But after thy hardness and impenitent heart treasurest up unto thyself wrath against the day of wrath and revelation of the righteous judgment of God; Who will render to every man according to his deeds: To them who by patient continuance in well doing seek for glory and honour and immortality, eternal life: But unto them that are contentious, and do not obey the truth, but obey unrighteousness, indignation and wrath, Tribulation and anguish, upon every soul of man that doeth evil, of the Jew first, and also of the Gentile; But glory, honour, and peace, to every man that worketh good, to the Jew first, and also to the Gentile: For there is no respect of persons with God (Rom. 2:5-11).
The above passage supplies a wealth of information concerning the salvation shared and enjoyed by Jews and Gentiles. Or, as Jude wrote, “our common salvation” (cf. Jude 3; Rom.1:16-17; Acts 15:9).
God will judge all of mankind. Wrath and punishment will be for the unrighteous and eternal life for the righteous. There will be one judgment for both good and bad.
God will judge according to the works performed.
God will give eternal life to those who continue doing good, working what is good (“good works”), and who seek glory and honor—not from men but from God.
God will exact His wrath upon the self-centered, self-willed, and self-seeking, followers of evil, who do not obey truth because they do not love truth, choosing to live according to standards of the world.
God’s judgment is impartial.
The Holy Spirit, through both Jesus and John, reveals a pending day of judgment for both the just and unjust:
Marvel not at this: for the hour is coming, in the which all that are in the graves shall hear his voice, And shall come forth; they that have done good, unto the resurrection of life; and they that have done evil, unto the resurrection of damnation. I can of mine own self do nothing: as I hear, I judge: and my judgment is just; because I seek not mine own will, but the will of the Father which hath sent me. (John 5:28-30).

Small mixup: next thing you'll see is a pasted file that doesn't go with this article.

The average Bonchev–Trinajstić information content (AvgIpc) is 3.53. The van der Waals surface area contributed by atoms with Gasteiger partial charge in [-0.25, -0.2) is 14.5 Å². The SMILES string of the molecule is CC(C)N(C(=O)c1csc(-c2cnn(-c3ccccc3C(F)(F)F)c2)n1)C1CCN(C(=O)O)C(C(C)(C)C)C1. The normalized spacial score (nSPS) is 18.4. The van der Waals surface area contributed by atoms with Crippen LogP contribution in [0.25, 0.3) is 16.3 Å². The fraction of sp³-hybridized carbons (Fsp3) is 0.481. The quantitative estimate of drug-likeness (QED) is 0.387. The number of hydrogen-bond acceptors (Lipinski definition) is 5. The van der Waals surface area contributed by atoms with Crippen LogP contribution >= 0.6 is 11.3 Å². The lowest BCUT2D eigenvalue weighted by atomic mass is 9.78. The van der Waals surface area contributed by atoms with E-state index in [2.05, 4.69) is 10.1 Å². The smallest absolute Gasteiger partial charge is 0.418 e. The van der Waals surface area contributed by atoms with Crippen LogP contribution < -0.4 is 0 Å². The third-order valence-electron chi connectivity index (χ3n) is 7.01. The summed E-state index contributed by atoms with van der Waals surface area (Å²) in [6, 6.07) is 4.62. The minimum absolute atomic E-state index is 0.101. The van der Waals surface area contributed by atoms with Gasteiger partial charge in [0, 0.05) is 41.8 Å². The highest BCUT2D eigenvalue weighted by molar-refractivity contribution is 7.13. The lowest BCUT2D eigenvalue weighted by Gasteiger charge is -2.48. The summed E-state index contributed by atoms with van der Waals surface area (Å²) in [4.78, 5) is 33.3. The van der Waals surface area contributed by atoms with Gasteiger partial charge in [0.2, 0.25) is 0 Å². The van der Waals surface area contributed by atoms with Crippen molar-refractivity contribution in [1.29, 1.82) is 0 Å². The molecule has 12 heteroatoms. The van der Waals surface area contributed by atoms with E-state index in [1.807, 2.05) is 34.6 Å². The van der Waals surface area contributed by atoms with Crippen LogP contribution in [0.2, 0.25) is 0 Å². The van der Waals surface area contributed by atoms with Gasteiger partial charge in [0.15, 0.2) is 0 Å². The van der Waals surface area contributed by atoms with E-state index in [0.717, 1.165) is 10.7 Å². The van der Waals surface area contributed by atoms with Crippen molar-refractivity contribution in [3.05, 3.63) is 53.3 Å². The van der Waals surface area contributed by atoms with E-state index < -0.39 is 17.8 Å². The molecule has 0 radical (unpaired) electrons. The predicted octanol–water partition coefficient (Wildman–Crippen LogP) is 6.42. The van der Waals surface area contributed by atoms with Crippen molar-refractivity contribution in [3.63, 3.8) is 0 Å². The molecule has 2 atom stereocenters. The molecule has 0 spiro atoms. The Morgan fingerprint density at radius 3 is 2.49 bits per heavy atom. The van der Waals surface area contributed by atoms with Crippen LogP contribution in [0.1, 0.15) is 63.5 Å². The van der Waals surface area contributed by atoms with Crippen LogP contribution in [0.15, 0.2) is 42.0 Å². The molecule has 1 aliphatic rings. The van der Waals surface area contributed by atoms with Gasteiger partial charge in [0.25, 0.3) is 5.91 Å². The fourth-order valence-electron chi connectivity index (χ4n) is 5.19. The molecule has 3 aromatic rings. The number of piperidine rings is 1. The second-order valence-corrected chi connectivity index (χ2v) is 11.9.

Moreover, judgment will be based upon works. These works could be described as either the works of Satan (evil works—unrighteousness—consistent with Satan and his desire) or the works of Christ (good works—righteousness—consistent with Christ and His Will). Souls will be judged based upon the works they perform.
A self-seeking attitude is what produces “evil works.” Elsewhere Paul describes such folks as not having received the “love of the truth” (1 Thess.2:10), being consumed with “pleasure in unrighteousness” (1 Thess. 2:12). Pleasing self was more important than pleasing Christ. On the other hand, those having loved the truth (the gospel/God’s Word/ the New Covenant), love being slaves for Christ (1 Cor. 7:22). Many translations refuse to use the word slave, even though the Greek word used is doulos. There are at least six Greek words for servant and not one of them is doulos or slave. There is only one word for slave, which cannot be mistaken for any other. The fact is, we have been “bought with a price” (1 Cor. 6:20), implying the idea of slave, not servant or hired hand.